First problem: Have a common format for storing datasets
At Transparência Hackday Portugal, as with any other open data interest group, we work with many datasets. An issue that has been slowing us down for a long time is that we never had a centralized solution for storing datasets: some are in Google Docs, others in Git repositories, others live on web servers.
Before that, another issue was the data format: we found ourselves lost among CSV or JSON files, SQL database dumps, spreadsheets and plaintext files. Converting these was something we'd do in an ad hoc basis, and the challenge of finding (or devising) a common format usually stumbled into differing personal preferences and the difficulty involved in mass-conversion of heterogeneous data collections.
Solution: Tabular data packages
We stumbled almost accidentally into the Data Package standards page. It was a revelation to see how elegant a solution this was to our format problems: using the Tabular Data Package spec, we could go ahead and convert our datasets into CSV, along with their metadata -- which is fairly easy to generate and maintain using the existing tools for the job. From there, we can also develop scripts to re-fetch and update the datasets, as well as post-processing tools to generate other formats from the data package.
There is already much information available on Data Packages:
- the Frictionless Data vision, which clearly lays out the problem and the proposed workflow to deal with heterogeneous sets of data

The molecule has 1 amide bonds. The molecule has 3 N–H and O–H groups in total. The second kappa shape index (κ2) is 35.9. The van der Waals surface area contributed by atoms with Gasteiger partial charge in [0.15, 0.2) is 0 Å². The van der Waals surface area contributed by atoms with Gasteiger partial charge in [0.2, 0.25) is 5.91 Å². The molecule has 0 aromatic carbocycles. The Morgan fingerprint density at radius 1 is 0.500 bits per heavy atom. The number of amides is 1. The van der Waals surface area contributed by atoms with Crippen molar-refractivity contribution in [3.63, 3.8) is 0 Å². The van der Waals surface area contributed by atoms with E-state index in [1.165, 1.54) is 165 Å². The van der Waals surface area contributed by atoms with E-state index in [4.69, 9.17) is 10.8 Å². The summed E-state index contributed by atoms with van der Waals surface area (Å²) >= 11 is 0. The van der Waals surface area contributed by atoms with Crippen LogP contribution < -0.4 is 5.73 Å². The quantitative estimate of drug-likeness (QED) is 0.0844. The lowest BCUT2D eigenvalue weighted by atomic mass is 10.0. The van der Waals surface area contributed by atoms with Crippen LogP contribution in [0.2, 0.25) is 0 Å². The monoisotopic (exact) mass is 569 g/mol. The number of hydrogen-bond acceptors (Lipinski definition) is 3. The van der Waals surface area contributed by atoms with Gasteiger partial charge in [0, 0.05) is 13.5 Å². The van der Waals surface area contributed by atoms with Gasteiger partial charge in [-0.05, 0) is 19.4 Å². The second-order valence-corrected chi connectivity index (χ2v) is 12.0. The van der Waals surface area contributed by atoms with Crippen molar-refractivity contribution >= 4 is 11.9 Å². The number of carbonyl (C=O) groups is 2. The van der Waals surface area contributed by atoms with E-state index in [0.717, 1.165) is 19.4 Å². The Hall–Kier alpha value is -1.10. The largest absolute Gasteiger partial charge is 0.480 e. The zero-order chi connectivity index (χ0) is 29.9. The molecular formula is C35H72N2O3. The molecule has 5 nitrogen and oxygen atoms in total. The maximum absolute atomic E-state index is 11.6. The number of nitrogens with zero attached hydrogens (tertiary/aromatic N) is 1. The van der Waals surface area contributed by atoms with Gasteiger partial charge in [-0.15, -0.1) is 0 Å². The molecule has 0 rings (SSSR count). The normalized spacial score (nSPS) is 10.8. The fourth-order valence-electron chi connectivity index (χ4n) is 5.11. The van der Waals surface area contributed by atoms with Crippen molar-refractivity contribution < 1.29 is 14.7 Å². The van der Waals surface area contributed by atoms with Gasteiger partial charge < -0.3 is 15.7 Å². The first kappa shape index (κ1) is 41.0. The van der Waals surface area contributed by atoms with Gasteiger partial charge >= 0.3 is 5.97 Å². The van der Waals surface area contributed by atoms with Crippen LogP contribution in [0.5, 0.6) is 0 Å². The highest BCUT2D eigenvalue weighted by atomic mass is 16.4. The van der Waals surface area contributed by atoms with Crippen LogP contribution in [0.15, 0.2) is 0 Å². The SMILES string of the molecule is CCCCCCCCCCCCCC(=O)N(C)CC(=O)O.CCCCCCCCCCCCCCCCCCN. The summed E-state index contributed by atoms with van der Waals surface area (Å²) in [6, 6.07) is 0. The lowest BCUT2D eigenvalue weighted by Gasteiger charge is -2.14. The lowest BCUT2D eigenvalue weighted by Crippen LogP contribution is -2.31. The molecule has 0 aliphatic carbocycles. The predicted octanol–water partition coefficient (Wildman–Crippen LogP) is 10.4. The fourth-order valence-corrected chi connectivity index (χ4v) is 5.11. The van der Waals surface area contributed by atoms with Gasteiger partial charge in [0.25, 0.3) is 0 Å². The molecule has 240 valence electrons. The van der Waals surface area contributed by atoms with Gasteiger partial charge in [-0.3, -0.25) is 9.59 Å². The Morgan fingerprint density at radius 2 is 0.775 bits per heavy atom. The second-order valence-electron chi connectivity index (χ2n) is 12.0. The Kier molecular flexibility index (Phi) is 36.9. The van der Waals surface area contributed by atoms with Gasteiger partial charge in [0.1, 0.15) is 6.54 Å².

- the Data Package info page
- the Tabular Data Package info page, which is the format we use
- the comprehensive specifications for Data Packages and Tabular Data Packages
- many tools to manage and publish data packages at data.okfn.org/tools
So our common data format problem is now solved. We then faced another issue: how to publish and distribute these datasets in an equally frictionless way.
Second problem: Simple system to publish data packages
Something that we've also been missing was a central point from which to distribute the datasets we have. Having a site to aggregate all of our data packages would be a necessary step for some requirements we had:
- It would make hosting data workshops easier, by providing a quick way to access bulk data instead of fumbling around with USB sticks, Google documents and Dropbox links.
- It'd make our efforts more visible, by aggregating all our work that is currently all over the place and presenting them in a simple manner.
- More importantly, it gives us an easier way to present our work in gathering and converting data, and a better argument to present to public entities for publishing their data: instead of saying "Give us your data so we can convert it and make it open", we can simply say "Give us your data so it can be available at OurGreatOpenDataPortal.pt". Having a separate "brand" makes things easier to explain -- and open data matters are involved enough to be able to hold people's attention.
There are existing solutions, such as DataTank or, more prominently, CKAN. So why wouldn't CKAN be an option?
CKAN is a brilliant framework for hosting, managing and dealing with groups of heterogeneous datasets. However, installing CKAN is an involved process, and its power comes at the cost of maintaining a full web application: it requires a carefully configured server, doing regular updates, and ensuring server resources are not going above a reasonable level. And since we're a small team, we don't require most of its advanced features (like permissions).
Finally, at Transparência Hackday we have to manage many web applications already, and being too familiar with the experience made us look for a simpler application design.